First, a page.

Some sad news, complexity theorist Ingo Wegener passed away last
Wednesday at the age of 57. We will have a proper obituary soon.
My last post LINK asked a question about
Yao's paper. MIP said (essentially) that since there
are more realisitic models of data structures for membership,
and very good (better than binary search) algorithms,
by now, there is nothing interesting in Yao's paper
for computer science, just for people passionate about
That raises a few questions:
When is a problem no longer interesting?
When it stops having practical applications.
If we take this answer then
large parts of math and even TCS have stopped
being interesting. (Maybe this is true.)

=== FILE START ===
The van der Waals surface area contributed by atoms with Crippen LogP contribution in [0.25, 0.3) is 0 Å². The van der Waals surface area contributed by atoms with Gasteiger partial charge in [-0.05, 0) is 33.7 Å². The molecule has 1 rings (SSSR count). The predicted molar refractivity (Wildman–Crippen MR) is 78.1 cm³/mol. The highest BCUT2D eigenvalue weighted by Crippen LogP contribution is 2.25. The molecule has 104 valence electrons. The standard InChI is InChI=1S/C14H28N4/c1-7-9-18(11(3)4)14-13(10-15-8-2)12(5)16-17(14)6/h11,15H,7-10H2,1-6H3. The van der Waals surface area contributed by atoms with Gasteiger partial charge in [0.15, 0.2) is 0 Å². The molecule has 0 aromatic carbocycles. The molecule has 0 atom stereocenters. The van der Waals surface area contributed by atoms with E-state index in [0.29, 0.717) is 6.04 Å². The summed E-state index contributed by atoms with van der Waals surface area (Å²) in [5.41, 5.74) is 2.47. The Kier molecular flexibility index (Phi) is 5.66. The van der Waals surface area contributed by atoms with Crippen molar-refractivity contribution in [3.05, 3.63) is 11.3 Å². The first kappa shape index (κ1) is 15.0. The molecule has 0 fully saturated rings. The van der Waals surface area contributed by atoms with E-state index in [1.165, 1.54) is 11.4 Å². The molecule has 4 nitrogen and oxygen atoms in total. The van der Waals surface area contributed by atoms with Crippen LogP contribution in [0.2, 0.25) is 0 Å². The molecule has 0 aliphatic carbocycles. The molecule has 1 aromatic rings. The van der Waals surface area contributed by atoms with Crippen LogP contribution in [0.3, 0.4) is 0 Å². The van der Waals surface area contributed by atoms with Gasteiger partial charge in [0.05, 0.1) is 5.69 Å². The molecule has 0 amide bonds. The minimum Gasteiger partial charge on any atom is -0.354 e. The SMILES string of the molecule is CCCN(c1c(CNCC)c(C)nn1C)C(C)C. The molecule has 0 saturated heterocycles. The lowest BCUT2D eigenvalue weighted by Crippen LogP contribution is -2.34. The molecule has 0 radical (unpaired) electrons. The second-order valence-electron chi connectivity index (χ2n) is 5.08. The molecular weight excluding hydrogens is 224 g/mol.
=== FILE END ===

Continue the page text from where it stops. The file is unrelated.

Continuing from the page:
When it stops being relevant to the problem it was
intended to solve. This fit Yao's paper.
But other branches of math are far removed
from the problem they were first deveoloped to solve.
For one example,
computability theory seems far removed from
questions in the foundations of math.
But is it still interesting?
However, I still want to know the answer to my question.
Its mostly been answered, but not completely.
(The paper IMPLICITY O(1) PROBE SERACH by Fiat and Naor, SICOMP Vol 22, 1993
has better bounds for some cases, but not quite for the one I
had in mind.)
So, only of interest to
people passionate about Ramsey Theory.
Actually, I doubt Ronald Graham cares about the problem.
Might be more correct to say
people passionate about applications of Ramsey Theory.
Are there such
people? Are there people who have
websites dedicated to applications of Ramsey Theory?
Are there papers on
Ramsey Theory Applications?
Perhaps there are, and to the authors the question may still be
Posted By GASARCH to Computational Complexity
at 12/01/2008 10:34:00 AM